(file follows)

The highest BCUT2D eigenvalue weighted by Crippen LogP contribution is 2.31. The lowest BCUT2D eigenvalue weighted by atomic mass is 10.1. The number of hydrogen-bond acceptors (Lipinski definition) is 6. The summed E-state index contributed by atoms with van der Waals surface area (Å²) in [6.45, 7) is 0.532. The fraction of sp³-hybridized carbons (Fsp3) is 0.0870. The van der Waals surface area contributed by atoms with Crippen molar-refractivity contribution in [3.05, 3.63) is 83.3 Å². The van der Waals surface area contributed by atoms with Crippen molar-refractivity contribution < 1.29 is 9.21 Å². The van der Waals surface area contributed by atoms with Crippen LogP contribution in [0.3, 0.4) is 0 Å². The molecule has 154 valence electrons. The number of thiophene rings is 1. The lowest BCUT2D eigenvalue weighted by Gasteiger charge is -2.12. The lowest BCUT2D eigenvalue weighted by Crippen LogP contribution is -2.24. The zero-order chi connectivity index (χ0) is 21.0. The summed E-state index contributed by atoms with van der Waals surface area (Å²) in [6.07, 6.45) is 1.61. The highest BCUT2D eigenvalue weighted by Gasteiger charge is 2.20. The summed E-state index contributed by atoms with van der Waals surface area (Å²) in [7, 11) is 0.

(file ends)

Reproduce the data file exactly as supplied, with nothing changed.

The highest BCUT2D eigenvalue weighted by Crippen LogP contribution is 2.31. The lowest BCUT2D eigenvalue weighted by atomic mass is 10.1. The number of hydrogen-bond acceptors (Lipinski definition) is 6. The summed E-state index contributed by atoms with van der Waals surface area (Å²) in [6.45, 7) is 0.532. The fraction of sp³-hybridized carbons (Fsp3) is 0.0870. The van der Waals surface area contributed by atoms with Crippen molar-refractivity contribution in [3.05, 3.63) is 83.3 Å². The van der Waals surface area contributed by atoms with Crippen molar-refractivity contribution < 1.29 is 9.21 Å². The van der Waals surface area contributed by atoms with Crippen LogP contribution in [0.3, 0.4) is 0 Å². The molecule has 154 valence electrons. The number of thiophene rings is 1. The lowest BCUT2D eigenvalue weighted by Gasteiger charge is -2.12. The lowest BCUT2D eigenvalue weighted by Crippen LogP contribution is -2.24. The zero-order chi connectivity index (χ0) is 21.0. The summed E-state index contributed by atoms with van der Waals surface area (Å²) in [6.07, 6.45) is 1.61. The highest BCUT2D eigenvalue weighted by Gasteiger charge is 2.20. The summed E-state index contributed by atoms with van der Waals surface area (Å²) in [7, 11) is 0.